Main Street improvement projects popping up all over Allegheny
Communities across the region are taking steps from planting flowers to reshaping their streets with the intent of attracting people and businesses.
The Forest Hills Community Development Corp. has been working for more than a decade to improve the borough's two-block business district along Route 30 by renovating facades, installing new lamp posts and signs, planting new trees and redoing the sidewalks.
Mike Roman said that commitment is one reason he decided to open Roman Bistro 33 on Ardmore Boulevard.
“They're really trying to rejuvenate this area, and that was really instrumental in us deciding to lease this space,” he said.
Since 2008, the state Department of Community and Economic Development has approved $4.5 million for Main Street projects, which improve business districts, and for Elm Street projects, which improve residential areas, in Allegheny County.
Forest Hills has its own arborist to advise residents on tree and shrub maintenance and is a designated a Tree City USA. Steve Morus, Forest Hills' manager, said the borough's efforts help everyone.
“I think it shows that we care — that we're interested in encouraging business,” he said. “I think it also makes it more attractive to residents.”
That comprehensive approach is an important factor in whether a streetscape or other rejuvenation project can work, said Rich Beynon, president of Beynon & Co., a commercial real estate broker based Downtown.
Communities often approach such projects piecemeal because it's hard to find money to implement a more comprehensive renovation of a business district, he said.
“It works best if there is an overall development program in place,” Beynon said. “With that said, it is important that something is done rather than nothing.”
Ray Vargo, director of the University of Pittsburgh's Small Business Development Center, said the projects are similar to an applicant “dressing for success” before a job interview.
Business owners want to locate in areas where customers feel comfortable, he said.
“They're targeting a certain customer and (asking) would that customer be willing to go to this community,” he said.
Raymond Puskar, a commissioner in Stowe, said that's the idea behind the township's revamping of Broadway Street. Phase one of the project installed new lights. As part of phase two, the township is putting out bids to redo the sidewalks and possibly add some landscaping.
“It's going to make things a little bit more visually pleasant,” he said.
The township made similar improvements in 1980 that helped boost business, and five new businesses have moved in since it put in the new lighting, he said.
Allegheny County Economic Development is working with Stowe and 10 other communities through its Main Street program to help revitalize their business district, said Bob Hurley, the agency's deputy director.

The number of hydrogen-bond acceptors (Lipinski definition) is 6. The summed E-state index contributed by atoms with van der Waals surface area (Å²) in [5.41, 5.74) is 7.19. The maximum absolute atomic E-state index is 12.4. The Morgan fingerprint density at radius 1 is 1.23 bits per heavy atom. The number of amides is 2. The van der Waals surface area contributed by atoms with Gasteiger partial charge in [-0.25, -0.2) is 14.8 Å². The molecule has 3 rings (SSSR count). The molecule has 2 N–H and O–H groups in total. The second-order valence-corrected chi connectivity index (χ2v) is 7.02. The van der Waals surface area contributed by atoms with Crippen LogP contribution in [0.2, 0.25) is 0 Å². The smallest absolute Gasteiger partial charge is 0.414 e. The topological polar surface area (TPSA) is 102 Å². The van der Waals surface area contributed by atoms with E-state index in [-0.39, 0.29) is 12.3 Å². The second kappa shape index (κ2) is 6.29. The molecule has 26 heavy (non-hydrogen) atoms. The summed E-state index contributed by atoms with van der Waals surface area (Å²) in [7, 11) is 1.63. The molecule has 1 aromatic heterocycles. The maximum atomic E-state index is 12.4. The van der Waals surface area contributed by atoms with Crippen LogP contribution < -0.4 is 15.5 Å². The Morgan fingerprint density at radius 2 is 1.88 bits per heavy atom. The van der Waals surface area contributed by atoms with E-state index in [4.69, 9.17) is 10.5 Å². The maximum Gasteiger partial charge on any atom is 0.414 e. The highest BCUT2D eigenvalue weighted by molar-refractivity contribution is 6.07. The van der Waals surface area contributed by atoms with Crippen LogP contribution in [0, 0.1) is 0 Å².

For the fiscal year that ended June 30, 2012, those 11 business districts saw a net gain of 21 businesses, bringing their total number to 914 businesses, he said.
Heidelberg Mayor Ken Lasota said the communities of Heidelberg, Carnegie and Scott hope to see similar results from the Route 50 streetscape project that started construction this year after about eight years of rounding up $2.4 million in federal money and $600,000 in local money.
Each community will use about $1 million to revamp the Route 50 corridor. Heidelberg plans to put an urban rain garden with trees and park benches on the west side of the highway between Second and Fourth streets to make the commercial area look more like a town square, Lasota said.
“It will look like we're more of an urban network rather than a four-lane highway,” he said.
Through a TreeVitalize grant from the Western Pennsylvania Conservancy, Carnegie also planted 40 trees in the business district to both help its appearance and reduce storm runoff, said Bridget VanDorn, a member of the Carnegie Shade Tree Commission.
Beautification projects often serve more than one purpose said Eddie Figas, Millvale's community and economic development director.
With a state grant of about $703,000, the borough is planting more than 800 trees and building two swales to slow down storm water runoff into Girty's Run. Millvale flooded in 2004 and 2007, and reducing the chances of more floods helps businesses and residents, he said.
At the same time, the trees are improving the borough's appearance.
“We look at it also as a boost to our business district, but primarily we've done it for two reasons: beautifying and to relieve any way we can, flooding issues,” he said.
Brian Bowling is a staff writer for Trib Total Media. He can be reached at 412-325-4301 or email@example.com.
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